Should there be no major breakdowns of power plants, the country has enough power reserves for the next six months, Department of Energy (DOE) Secretary Raphael Lotilla said during the organizational meeting of the Senate Committee on Energy.
However, Lotilla has already expressed concerns about supply for the summer months and said that DOE would address the unutilized or stranded power. He added that transmission constraints needed to be fixed to address the issue.
Lotilla said that the cool weather would give the country higher power reserves, citing that “for every one-degree centigrade difference, it’s an addition or deduction of 100 megawatts (MW).”
Power demand usually increases during the summer months when temperatures rise, causing thin power reserves in the grid. In June, yellow alerts were recorded in the Luzon Grid as several power plants went on unplanned outages and derated capacities.
The energy secretary said price is accounted for in red and yellow alerts rather than supply, “because there’s a secondary price cap that the Energy Regulatory Commission (ERC) imposed.”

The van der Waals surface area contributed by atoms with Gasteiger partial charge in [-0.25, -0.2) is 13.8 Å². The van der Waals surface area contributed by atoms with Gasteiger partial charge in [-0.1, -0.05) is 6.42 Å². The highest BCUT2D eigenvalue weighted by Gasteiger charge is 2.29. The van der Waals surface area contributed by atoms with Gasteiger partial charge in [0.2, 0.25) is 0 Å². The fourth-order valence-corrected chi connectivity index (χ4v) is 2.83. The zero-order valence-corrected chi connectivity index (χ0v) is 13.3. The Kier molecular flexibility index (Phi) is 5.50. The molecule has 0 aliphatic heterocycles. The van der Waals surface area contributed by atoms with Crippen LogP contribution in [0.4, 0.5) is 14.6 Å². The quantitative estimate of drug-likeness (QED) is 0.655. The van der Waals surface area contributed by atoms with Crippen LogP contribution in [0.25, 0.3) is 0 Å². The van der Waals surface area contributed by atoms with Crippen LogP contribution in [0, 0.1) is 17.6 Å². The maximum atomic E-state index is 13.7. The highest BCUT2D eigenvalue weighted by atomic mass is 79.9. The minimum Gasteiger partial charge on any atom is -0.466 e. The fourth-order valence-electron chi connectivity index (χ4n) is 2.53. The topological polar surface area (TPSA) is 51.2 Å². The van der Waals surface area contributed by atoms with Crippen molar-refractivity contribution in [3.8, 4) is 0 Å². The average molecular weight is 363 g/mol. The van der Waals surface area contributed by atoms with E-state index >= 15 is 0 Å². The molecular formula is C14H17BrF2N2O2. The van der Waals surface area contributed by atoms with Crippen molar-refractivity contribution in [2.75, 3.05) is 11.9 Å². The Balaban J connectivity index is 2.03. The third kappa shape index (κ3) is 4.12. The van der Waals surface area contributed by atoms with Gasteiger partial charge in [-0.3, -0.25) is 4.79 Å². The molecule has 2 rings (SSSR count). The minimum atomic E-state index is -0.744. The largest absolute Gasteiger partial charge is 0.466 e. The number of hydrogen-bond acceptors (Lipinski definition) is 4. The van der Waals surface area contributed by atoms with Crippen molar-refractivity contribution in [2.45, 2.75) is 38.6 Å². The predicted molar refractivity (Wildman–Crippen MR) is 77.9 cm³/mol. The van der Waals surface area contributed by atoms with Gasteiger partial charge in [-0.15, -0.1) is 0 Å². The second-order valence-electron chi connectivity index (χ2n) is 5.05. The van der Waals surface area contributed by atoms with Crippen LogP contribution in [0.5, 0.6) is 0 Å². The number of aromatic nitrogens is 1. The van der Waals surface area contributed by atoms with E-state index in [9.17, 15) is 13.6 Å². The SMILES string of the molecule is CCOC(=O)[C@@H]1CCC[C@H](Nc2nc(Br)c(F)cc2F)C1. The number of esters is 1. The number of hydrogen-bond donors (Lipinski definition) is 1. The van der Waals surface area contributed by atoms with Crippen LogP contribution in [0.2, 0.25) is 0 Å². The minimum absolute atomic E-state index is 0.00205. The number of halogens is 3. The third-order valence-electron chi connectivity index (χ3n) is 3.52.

Lotilla said the country should shift to hybrid systems to end its dependence on petroleum and petroleum-based fuels, otherwise, the country will always experience volatility in prices.
He added that investments must be made for renewable energy sources like solar and wind, and other new technologies like ocean, thermal, hydrogen, and offshore wind energy.
Addressing the country’s energy transition goal, as well as high electricity prices cannot happen overnight considering the current generation mix that the country has, Lotilla said.
Lotilla added that the country should also explore modular nuclear plants along with the regional approach with other ASEAN countries.
Under the country’s current on-grid power generation mix, coal accounts for 58% of the mix, followed by renewable energy at 22%, gas at 18%, and oil at two percent.